It’s easy to chastise religious ritual as irrational, and perhaps maybe it is. In India, for example, many of the faithful who pull the Juggernaut’s chariots are crushed by the massive wheels of the vehicle. In the Philippines, there are undercurrents of “progressive” atheism that dismiss the Nazareno feast as panata pinned by false hopes. Yet Enlightenment, brought about by the radical changes of the French Revolution, also brought with it something unreasonable: the guillotine.
There are as many reasons not to believe in God as there are reasons to believe in Him. Religion has sinned against humankind in harsher ways that man has sinned against whatever gods he believes in. Yet when the arguments against God result in petty, pseudo-intellectual arguments that rely more on wit than reason, one can’t help but be more averse towards the argument than the premise.
Relativism postulates that what is reasonable to one may not be irrational to the other: that’s precisely the reason why culture and the psychological predispositions of people are so varied and diverse. Recognition and respect, like culture and psyche, are inextricable. Some of us see value in things that others may not understand, or take too much time to understand. People prostrate themselves in front of a juggernaut for things one may see as superstitious and perhaps even stupid. But for them, people who claim the supremacy of reason over religion may lead empty lives, since the meaning of life is found in understanding the meaning of God. It is that relativity that forms reasons. Not one, but myriad.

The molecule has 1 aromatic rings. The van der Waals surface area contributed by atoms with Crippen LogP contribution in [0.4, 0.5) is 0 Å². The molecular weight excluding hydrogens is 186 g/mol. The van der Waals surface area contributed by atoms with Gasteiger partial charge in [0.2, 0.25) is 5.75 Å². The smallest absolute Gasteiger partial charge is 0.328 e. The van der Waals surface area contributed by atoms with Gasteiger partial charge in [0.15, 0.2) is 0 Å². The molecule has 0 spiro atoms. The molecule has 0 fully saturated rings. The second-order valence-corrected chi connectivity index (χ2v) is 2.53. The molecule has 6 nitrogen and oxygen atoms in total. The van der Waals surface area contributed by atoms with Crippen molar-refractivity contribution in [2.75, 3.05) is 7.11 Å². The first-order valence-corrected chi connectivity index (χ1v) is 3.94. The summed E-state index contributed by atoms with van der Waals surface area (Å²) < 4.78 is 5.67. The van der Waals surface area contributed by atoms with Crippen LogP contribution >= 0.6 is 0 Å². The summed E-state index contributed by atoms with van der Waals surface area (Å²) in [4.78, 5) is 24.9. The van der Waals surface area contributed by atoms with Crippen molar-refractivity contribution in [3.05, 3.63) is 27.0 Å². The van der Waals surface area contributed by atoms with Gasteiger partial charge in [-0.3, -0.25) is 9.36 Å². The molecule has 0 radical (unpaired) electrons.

A caustic, sweeping rejection of religion defeats reason, in my view. It rejects the individual beliefs of people, and the importance of religion to people. It adds unnecessary layers of value-judgments that religion is for ignorance and reason is for knowledge, and religion encumbers while reason frees. There’s a certain freedom enjoyed by religious people that we non-religious types do not enjoy or comprehend, and vice versa. Worse, the caustic and sweeping rejection of religion imputes and explicates that religion is not a social fact, and that society begins only with the rejection of religion. It isn’t: religion is as social as the shoes on my feet, and as social as the interactions we make on Twitter.
Some of the greatest stories of the social universe are made possible by religion. The fabric of storytelling, for example, was woven with the threads of animist beliefs. Some of the greatest discoveries of science were made by the most pious, religious people in history. The world was circumnavigated not only by the understanding of compasses and astrolabes, but the unwavering faith of the navigators in God’s hand to guide them through the storms. It may have become vogue to reject God in the spirit of best-selling authors, but we would have not have come into terms with the way we live if not for the “irrational” and “non-scientific” beliefs that preceded that rejection.
The truth remains that religion should never be the beginning and end of salvation here on earth, and the most reasonable religious people understand and acknowledge the core belief of their staunchest critics: that we are the masters of our own destiny, regardless of our prayers and litanies. Yet to catcall religion and to reject it as the product of weaker minds is to disregard the project of viewing the world as constituted by so many different meanings; those who reject it without the slightest hint of appreciation and wonder are themselves reined in by the terror of their own reason.